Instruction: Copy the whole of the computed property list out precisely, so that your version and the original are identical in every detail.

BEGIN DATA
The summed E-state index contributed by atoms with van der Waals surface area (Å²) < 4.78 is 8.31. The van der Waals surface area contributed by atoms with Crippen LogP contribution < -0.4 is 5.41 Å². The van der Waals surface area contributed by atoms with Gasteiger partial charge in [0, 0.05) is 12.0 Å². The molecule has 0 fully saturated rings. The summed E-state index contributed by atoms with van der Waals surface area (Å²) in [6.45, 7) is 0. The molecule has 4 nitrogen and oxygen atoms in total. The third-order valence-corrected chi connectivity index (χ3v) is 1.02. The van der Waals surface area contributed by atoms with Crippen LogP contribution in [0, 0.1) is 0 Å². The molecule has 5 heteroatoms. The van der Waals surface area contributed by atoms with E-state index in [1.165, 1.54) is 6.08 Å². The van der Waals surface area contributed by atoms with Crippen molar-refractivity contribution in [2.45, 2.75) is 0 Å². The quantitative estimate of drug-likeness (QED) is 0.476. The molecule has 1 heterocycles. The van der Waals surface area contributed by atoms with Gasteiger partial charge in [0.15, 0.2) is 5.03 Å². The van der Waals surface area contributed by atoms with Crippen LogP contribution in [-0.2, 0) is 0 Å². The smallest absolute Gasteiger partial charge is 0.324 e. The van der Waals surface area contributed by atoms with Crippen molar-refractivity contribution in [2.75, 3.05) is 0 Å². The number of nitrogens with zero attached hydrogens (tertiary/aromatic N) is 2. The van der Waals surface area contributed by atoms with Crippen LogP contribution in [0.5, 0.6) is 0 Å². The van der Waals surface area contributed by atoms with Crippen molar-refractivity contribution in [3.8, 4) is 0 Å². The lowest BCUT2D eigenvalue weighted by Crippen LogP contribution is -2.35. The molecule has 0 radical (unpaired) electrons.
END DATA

The summed E-state index contributed by atoms with van der Waals surface area (Å²) < 4.78 is 8.31. The van der Waals surface area contributed by atoms with Crippen LogP contribution < -0.4 is 5.41 Å². The van der Waals surface area contributed by atoms with Gasteiger partial charge in [0, 0.05) is 12.0 Å². The molecule has 0 fully saturated rings. The summed E-state index contributed by atoms with van der Waals surface area (Å²) in [6.45, 7) is 0. The molecule has 4 nitrogen and oxygen atoms in total. The third-order valence-corrected chi connectivity index (χ3v) is 1.02. The van der Waals surface area contributed by atoms with Crippen LogP contribution in [0, 0.1) is 0 Å². The molecule has 5 heteroatoms. The van der Waals surface area contributed by atoms with E-state index in [1.165, 1.54) is 6.08 Å². The van der Waals surface area contributed by atoms with Crippen molar-refractivity contribution in [2.45, 2.75) is 0 Å². The quantitative estimate of drug-likeness (QED) is 0.476. The molecule has 1 heterocycles. The van der Waals surface area contributed by atoms with Gasteiger partial charge in [0.15, 0.2) is 5.03 Å². The van der Waals surface area contributed by atoms with Crippen LogP contribution in [-0.2, 0) is 0 Å². The smallest absolute Gasteiger partial charge is 0.324 e. The van der Waals surface area contributed by atoms with Crippen molar-refractivity contribution in [2.75, 3.05) is 0 Å². The number of nitrogens with zero attached hydrogens (tertiary/aromatic N) is 2. The van der Waals surface area contributed by atoms with Crippen LogP contribution in [0.5, 0.6) is 0 Å². The van der Waals surface area contributed by atoms with Crippen molar-refractivity contribution in [3.8, 4) is 0 Å². The lowest BCUT2D eigenvalue weighted by Crippen LogP contribution is -2.35. The molecule has 0 radical (unpaired) electrons.